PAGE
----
“Therefore, the expansion of MURR will bring an awareness of the environmental problems affecting West Virginians, thereby encouraging stronger policy to protect the people and lands of West Virginia.”
Kuzniar applied for both the Truman Scholarship, the nation’s top graduate fellowship award for aspiring public service leaders, and the Goldwater Scholarship, which is given to students with great potential to make a significant contribution to research in their chosen field.
“Teagan is an ambitious undergraduate researcher, student, and person. I admire her earnestness in channeling her passions through institutional mechanisms and scholarships.,” said Kevin Walden, program coordinator in the Office of Undergraduate Research. “I see her as a model for other students, not only because she is committed to applying research to improving the quality of water and environmental public health, but because she genuinely cares about the wellbeing of those around her, including those who are impacted by these multi-dimensional issues.”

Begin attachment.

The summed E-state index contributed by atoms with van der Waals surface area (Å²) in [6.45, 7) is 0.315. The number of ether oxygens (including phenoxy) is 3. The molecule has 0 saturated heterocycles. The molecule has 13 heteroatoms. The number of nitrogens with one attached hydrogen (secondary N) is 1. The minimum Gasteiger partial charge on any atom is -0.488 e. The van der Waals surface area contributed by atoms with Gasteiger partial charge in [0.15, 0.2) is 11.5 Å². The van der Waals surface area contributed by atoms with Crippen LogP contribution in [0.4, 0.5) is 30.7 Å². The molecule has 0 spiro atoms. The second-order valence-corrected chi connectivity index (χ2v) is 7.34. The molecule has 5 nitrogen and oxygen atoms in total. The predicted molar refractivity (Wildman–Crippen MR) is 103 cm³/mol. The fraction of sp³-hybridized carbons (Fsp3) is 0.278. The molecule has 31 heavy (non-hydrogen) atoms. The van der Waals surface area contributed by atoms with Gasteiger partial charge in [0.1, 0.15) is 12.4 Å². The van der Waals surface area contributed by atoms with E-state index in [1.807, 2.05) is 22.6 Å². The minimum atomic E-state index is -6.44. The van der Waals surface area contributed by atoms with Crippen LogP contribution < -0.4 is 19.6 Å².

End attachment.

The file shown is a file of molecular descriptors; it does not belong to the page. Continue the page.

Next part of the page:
Walden said that since then, Kuzniar has displayed key leadership skills through MURR such as clarifying the values of the journal, inspiring a shared vision and enabling others to act.
“Given her consciousness, leadership, and tenacity, I am confident Teagan will make a positive impact on the world around her.,” Walden said.
Kuzniar’s ability to explain complex scientific topics at an accessible level is invaluable and within MURR, she displays leadership with her vision, values and strong communication skills.